Ah, but the feedback for even a trivial action is very important. It matters that we hear the sound when we click the mouse. And should the designer choose, they can make the feedback be hugely disproportionate to the problem solved. Feedback serves the purpose of cueing the user whether or not they are being successful in figuring out the black box. So we provide feedback each time an input is made, and the feedback is intended to help guide the user as to whether they are doing the right thing.In short, feedback is any sort of response that occurs as a result of player action. That could be pressing a button on a mouse to get a "click", tripping a lever in the game and having a door visibly open with an audible rumble, or clicking on the "fireball" icon and killing an enemy. Through this feedback you learn that levers open doors that might be blocking your progress, and fireballs will defeat an opponent that would otherwise kill you. The lever opening a door you can't see or hear would be an example of bad feedback -- you don't know whether your action accomplished anything at all, let alone the thing you were trying to accomplish.
Game rewards are also a type of feedback (and indeed, as Raph notes feedback is itself a reward), earning experience, gold, items, levels, etc., are all feedback that lets you know you're doing the right thing, but they also serve as rewards that trigger the chemical responses in the brain that react to accomplishments and acquisition (typically dopamine I believe). Leveling up or acquiring that great item you wanted can provide an actual rush, a burst of pleasant chemicals in the brain, albiet one that diminishes with repetition (an issue I will discuss later).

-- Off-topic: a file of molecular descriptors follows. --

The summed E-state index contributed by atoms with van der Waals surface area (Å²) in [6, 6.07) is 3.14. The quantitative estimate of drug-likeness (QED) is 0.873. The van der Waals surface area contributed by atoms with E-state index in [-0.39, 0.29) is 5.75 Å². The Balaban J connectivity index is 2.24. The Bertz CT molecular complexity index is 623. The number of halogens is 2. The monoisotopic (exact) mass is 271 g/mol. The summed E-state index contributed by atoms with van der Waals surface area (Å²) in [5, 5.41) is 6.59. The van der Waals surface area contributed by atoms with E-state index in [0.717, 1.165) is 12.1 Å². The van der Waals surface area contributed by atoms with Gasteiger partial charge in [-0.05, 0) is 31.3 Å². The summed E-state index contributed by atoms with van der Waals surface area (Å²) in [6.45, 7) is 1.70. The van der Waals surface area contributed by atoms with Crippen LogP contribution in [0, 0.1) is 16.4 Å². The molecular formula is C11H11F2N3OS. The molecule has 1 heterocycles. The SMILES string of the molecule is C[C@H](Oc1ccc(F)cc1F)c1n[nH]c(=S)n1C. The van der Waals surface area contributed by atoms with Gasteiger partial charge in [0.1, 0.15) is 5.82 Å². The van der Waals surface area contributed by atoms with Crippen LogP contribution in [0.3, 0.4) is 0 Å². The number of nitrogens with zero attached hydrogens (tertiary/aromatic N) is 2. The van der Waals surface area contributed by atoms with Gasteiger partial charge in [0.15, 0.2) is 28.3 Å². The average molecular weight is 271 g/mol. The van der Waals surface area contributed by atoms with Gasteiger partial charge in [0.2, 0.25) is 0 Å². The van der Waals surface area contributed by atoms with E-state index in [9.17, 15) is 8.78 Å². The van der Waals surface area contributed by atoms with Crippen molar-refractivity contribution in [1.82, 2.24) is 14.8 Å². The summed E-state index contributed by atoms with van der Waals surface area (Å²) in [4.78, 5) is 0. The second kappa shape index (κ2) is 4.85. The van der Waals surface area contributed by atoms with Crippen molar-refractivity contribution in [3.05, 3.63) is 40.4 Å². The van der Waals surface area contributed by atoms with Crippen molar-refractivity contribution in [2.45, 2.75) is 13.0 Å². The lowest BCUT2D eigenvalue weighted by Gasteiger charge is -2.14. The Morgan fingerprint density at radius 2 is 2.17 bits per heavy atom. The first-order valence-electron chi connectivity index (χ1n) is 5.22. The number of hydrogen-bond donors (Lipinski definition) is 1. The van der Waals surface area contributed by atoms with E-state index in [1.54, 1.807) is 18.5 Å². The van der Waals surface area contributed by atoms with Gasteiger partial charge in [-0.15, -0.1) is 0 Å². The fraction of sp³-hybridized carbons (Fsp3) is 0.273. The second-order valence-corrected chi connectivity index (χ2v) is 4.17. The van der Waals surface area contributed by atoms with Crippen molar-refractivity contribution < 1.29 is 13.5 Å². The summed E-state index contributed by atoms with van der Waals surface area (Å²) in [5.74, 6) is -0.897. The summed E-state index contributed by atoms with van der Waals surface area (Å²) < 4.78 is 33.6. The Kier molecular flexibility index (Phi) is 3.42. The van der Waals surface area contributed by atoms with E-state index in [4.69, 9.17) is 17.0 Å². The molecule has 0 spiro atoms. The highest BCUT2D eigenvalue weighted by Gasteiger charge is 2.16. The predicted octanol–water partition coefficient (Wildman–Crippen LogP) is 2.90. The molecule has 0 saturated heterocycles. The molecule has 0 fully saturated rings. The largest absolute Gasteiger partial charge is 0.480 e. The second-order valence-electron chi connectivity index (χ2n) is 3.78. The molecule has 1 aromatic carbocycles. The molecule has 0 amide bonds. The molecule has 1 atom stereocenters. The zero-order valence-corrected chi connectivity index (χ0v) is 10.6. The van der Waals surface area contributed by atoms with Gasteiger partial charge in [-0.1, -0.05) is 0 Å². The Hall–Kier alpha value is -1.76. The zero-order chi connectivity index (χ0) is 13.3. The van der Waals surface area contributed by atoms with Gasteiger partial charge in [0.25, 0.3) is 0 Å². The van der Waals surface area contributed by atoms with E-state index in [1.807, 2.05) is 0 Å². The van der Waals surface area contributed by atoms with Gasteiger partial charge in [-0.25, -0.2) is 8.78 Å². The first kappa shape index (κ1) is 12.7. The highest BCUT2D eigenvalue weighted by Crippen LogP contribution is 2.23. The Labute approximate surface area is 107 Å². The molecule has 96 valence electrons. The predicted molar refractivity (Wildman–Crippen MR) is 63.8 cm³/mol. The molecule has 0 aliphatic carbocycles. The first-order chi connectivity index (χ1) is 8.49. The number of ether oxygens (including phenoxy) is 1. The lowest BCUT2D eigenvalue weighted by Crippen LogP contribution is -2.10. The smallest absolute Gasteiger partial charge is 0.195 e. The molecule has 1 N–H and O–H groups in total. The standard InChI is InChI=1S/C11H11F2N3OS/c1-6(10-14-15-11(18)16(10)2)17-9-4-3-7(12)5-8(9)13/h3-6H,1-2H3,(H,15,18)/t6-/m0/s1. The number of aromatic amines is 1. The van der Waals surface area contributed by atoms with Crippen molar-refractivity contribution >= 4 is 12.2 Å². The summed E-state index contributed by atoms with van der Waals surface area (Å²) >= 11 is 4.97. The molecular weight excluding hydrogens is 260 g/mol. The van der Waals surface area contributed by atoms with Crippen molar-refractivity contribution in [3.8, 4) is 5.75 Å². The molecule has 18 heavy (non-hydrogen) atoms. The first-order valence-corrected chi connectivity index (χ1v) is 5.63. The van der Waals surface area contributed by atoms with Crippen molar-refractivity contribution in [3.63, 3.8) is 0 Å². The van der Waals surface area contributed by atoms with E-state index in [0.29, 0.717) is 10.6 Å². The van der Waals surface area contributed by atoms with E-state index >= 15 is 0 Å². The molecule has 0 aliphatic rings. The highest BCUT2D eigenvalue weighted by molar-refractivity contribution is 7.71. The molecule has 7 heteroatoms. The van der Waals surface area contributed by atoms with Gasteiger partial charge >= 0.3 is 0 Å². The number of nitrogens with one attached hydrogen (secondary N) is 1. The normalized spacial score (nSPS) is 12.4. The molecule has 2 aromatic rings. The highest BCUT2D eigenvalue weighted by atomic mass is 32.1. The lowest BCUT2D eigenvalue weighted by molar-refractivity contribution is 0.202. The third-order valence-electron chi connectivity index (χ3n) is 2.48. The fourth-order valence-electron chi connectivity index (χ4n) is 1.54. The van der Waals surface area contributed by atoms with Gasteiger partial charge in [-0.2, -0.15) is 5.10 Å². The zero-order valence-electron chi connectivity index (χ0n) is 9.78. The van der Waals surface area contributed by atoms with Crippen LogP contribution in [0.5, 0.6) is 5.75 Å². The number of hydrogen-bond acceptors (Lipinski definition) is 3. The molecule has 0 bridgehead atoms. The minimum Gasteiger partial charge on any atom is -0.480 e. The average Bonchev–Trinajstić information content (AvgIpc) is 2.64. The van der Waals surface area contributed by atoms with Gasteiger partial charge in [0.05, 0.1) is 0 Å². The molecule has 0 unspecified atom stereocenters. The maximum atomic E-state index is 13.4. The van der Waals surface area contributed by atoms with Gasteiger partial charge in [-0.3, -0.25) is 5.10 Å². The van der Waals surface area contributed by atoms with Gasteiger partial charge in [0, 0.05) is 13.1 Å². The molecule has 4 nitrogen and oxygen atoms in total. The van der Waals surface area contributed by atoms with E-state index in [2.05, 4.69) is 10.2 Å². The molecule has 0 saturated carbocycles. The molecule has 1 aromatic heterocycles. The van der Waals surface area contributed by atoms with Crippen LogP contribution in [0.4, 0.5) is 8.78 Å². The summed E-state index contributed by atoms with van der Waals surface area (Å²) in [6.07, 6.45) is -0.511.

So what's my point? That you can essentially change Raph's problem --> black box --> feedback paradigm to problem --> black box --> reward.
|Totally ripped from Raph's post. Please don't SOPA me!|
Point, Warsyde, got one? Ok ok, I'm getting to it.
The point is that there are diminishing returns on the enjoyment of rewards. The more, and bigger, rewards you get, and the faster they come, the less you enjoy any particular reward. Humans have the remarkable ability to become accustomed to almost anything if exposed to it enough. This is part of what makes addiction so dangerous, as an addicted person gradually needs more and more of whatever they're addicted to in order to achieve the same sensations they started with.
This has two effects. The first is in a game situation like Raph describes:
What I'm really interested in though, is how this applies to MMOs. MMOs are games intended to be played for hundreds of hours. They simply, absolutely, cannot use the model above, as the reward structure would result in burned out players wandering off after a week or two at most. Instead, the MMO model looks more like:
|Large number of small interactions, one large reward|
|Large number of small interactions, large number of small rewards|